This paper would explore the proposition that one of the largely ignored reasons for the decline in union membership and density in the 21st Century is the displacement of union roles by government statutes. Over the past decade, unions have used their political clout to advocate legislation and establish regulatory agencies that supersede entirely or greatly circumscribe the scope of collective bargaining on many issues of significance to employees. When deciding whether or not to form or join a union, workers balance the costs of doing so, such as union dues, against the expected benefits, such as better working conditions and pensions. While the costs of joining unions are seemingly unaffected by most labor legislation, the potential benefits of doing so decline. Because they are already buying labor protection and mandated fringe benefits with tax dollars, workers have less incentive to join unions. The political success of unions in the past has surely played some role in undermining their future prospects, as in the case of VBY union.
It is no secret that labour unions have been declining in membership and influence for many years. The number of unionized workers in the Europe was only 16.7 million in 1990, which is approximately 16 percent of the workforce. This is less than one-half the percent unionized in the mid 1950s. Some managers view the decline of unions with glee. To them unions are non-productive, combative adversaries interfering with the harmonious and efficient operation of the company. Some of them have adopted the idea that this is pay-back time for the punishment management suffered in the sixties and early seventies when rising wages, automatic cost of living adjustments, ever-increasing benefits, strikes, and Byzantine work rule arrangements seemingly were the rule. Headlines have for years heralded the lean and mean approach of reorganizing corporations where loyalty to and from workers is a thing of the past.( Badiigannavar and Kelly,525,2005) This seems to be a return to the days of "Theory X" management when managers assumed that average people are reluctant workers who dislike their jobs, must be threatened with punishment to perform it, and seek security above all else. Is this the correct approach for management to adopt in face of the declining power of unions Or, is this a short-sighted, vindictive approach guaranteed to backfire on these managers and theft companies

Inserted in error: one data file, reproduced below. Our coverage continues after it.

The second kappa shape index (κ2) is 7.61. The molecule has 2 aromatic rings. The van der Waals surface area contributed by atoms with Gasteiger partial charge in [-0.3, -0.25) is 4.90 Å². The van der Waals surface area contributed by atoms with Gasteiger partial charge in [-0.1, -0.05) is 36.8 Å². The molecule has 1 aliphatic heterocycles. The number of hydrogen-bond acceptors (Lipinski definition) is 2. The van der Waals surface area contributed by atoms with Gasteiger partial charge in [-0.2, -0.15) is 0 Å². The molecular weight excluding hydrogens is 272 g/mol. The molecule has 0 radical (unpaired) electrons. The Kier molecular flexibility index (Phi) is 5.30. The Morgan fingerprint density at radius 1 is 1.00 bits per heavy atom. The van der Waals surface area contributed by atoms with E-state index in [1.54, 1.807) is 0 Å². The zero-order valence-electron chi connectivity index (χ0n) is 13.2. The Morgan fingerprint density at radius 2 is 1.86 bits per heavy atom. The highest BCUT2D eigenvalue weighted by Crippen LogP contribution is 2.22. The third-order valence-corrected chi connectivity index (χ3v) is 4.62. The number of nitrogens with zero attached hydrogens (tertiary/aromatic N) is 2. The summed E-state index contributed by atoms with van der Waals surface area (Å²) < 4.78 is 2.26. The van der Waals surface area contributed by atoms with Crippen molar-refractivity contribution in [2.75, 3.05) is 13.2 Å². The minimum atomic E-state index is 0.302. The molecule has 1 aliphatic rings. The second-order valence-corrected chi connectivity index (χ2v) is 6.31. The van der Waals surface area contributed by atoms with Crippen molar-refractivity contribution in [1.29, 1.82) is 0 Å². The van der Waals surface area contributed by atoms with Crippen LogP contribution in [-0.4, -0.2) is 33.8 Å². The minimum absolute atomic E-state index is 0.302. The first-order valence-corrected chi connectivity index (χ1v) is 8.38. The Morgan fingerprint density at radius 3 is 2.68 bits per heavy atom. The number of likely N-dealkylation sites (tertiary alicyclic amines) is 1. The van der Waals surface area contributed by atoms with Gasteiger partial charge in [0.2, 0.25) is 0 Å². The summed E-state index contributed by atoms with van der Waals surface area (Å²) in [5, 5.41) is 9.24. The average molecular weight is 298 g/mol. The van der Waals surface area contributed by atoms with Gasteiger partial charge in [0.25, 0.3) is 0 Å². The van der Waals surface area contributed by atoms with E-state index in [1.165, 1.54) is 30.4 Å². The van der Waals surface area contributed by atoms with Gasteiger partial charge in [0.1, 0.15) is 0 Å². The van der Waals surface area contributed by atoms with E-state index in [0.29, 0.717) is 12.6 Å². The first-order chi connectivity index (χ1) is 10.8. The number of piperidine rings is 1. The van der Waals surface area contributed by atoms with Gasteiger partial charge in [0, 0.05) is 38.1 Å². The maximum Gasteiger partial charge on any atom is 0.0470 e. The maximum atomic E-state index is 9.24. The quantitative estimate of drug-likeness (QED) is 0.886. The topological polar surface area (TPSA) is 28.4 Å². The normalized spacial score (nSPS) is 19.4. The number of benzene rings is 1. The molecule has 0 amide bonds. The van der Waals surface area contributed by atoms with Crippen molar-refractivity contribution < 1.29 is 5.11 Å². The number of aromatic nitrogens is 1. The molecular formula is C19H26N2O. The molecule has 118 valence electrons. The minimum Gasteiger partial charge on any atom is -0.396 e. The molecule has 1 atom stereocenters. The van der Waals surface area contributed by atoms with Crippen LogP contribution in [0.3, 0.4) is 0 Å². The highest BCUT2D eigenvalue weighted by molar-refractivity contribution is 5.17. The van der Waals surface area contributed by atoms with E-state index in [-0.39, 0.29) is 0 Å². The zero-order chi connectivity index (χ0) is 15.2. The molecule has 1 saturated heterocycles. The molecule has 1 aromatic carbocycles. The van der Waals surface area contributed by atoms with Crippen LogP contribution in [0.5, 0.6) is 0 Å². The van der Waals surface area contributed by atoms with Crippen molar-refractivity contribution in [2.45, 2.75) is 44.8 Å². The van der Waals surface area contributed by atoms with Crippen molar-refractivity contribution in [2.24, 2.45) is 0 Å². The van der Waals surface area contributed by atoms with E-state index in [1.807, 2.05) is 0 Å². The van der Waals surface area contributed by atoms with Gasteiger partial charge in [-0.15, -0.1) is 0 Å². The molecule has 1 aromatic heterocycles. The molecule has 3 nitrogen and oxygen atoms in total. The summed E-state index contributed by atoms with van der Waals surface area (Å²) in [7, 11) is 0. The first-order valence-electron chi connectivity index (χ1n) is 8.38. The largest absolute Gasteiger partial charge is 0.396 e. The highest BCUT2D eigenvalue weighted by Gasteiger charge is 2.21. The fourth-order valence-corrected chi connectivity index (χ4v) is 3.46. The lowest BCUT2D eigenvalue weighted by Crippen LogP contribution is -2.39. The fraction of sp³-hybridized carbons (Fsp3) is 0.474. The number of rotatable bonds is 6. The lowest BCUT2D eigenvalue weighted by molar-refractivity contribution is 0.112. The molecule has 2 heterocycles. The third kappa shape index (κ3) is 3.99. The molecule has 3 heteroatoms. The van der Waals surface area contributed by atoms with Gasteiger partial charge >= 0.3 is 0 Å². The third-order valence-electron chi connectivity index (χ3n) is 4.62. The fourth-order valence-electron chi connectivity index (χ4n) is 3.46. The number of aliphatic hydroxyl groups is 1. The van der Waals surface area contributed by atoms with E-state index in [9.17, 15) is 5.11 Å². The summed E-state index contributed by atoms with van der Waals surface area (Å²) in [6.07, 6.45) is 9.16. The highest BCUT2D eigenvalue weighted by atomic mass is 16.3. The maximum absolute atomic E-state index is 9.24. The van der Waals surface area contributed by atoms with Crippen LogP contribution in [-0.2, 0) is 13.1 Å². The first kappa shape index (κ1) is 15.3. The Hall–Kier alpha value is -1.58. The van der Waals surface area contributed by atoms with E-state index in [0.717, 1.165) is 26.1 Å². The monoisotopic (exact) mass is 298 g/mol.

Transportation and public utilities is the only service-producing sector that has traditionally exhibited union strength. In more recent decades union membership has also grown among government employees, but other service sectors only average about seven percent unionization. It is particularly meaningful that the figures project declines in mining and manufacturing from 1988 to 2000, and only government is anticipated to have sizeable growth among industries with union strength. In light of some recent highly publicized state budget deficits and cutbacks, even that projection may be overly optimistic. On the whole, the poorly-organized service division is expected to create almost